◐ Film Title: Girl in the Picture (2022)
◐ Creator: Skye Borgman
◐ Running Time: 102 minutes
The suspicious death of Tonya Hughes on the side of the road leads authorities to uncover a mystery of layers and twists, eventually connecting her to a missing child, Suzanne Sevakis. This documentary answers the question: who is the girl in the picture?
Recommended for true crime fans who enjoy a well-made documentary with plenty of twists and turns
mentions physical and sexual violence, murder, child murder, kidnapping
◐ Review: 4/5 ⭐
This is one of those cases that starts as something, then leads investigators down a rabbit hole and winds up as something altogether different. What starts as a potential murder case, turns into a twisted story involving kidnapping and pedophilia, among other messed up things.
I knew nothing about this case before watching the documentary. As each new revelation came to light, I thought there couldn’t be any more layers, then lo and behold, there came another. At a comfortable runtime of 102 minutes, the film kept me engaged and interested throughout, simply because of how complex it was.
In murder documentaries, there is a great sense of tragedy at the loss of life. In the case of Suzanne Sevakis, however, I felt an even greater sadness. I felt angered by the seemingly senseless way she had suffered from a tender young age, until her murder. She was only twenty years old when she was killed.
Those who knew her spoke of her with tenderness and sorrow. It was clear that despite her horrible circumstances, she remained a loving person who made others feel cherished in the way she, perhaps, hoped to be cherished herself. During her short life, Suzanne’s presence was a light to those around her.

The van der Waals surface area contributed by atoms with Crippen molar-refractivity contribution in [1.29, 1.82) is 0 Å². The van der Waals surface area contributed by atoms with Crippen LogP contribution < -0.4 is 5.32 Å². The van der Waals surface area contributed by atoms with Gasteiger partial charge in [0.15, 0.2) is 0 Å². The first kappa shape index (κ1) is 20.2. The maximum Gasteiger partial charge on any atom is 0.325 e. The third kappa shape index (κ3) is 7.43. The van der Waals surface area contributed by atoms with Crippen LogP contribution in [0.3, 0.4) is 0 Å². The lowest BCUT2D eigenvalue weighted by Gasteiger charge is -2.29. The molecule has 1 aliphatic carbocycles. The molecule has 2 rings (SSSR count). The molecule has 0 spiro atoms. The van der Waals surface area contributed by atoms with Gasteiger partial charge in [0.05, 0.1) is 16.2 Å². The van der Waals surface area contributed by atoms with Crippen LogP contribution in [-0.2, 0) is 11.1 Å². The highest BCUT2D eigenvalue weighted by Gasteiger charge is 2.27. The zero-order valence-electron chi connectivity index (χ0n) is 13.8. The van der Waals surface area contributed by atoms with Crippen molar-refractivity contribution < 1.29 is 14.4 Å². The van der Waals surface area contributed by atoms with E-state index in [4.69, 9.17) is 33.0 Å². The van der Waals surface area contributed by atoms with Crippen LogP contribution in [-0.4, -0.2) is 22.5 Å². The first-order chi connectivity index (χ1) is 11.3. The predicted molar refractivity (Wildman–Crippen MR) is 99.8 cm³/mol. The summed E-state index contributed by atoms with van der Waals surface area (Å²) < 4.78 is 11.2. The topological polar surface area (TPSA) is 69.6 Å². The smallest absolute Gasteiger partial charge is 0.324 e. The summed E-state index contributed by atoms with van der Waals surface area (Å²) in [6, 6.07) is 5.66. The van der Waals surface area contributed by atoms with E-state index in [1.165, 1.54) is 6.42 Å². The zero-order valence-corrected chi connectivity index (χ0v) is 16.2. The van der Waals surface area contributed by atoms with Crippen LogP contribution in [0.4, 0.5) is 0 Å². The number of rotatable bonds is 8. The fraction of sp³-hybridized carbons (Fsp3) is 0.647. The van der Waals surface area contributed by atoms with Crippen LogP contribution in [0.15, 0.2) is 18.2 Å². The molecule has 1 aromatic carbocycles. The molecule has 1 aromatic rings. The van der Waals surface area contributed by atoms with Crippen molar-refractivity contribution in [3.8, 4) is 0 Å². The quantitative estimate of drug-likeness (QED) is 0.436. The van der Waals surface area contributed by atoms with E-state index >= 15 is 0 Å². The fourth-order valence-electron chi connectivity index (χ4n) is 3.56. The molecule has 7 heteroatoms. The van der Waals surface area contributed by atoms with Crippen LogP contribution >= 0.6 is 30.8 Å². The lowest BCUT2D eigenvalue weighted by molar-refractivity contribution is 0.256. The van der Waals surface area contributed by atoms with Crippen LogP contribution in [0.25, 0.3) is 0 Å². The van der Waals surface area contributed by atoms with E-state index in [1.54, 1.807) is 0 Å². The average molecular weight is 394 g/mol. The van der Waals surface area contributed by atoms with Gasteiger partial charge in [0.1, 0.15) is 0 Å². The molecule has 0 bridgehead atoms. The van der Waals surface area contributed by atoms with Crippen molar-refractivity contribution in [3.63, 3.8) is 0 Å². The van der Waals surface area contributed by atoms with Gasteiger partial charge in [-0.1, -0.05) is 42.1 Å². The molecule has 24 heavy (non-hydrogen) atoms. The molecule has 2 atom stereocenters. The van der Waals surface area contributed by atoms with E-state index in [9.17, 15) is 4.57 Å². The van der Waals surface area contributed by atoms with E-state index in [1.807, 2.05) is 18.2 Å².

It is a grievous injustice when such light is taken from the world in so cruel a manner.
Her story reminds me of another’s, who impacted every person he encountered–made them feel seen and heard. Another whose life was unjustly cut short. Another who was never able to escape his life of suffering.
It saddened and horrified me to learn the details of what Suzanne endured throughout her life. To learn of what befell her son after her death devastated me. Neither was able to escape their bleak lives. Neither got the life they deserved to live. While the film instilled some hope left by Suzanne’s daughter and some of the people she impacted, the reality remains that these individuals were robbed of the time they could have had with her. The film left me with conflicting feelings in the end: gratitude for the way Suzanne touched the lives of those around her, yet a dull sense of hopelessness that she never escaped her life of pain and horror.
Perhaps that is why Suzanne’s story resonated so much with me. It makes me wonder why such things can be allowed to happen. I suppose there will never be answers to that question in this life.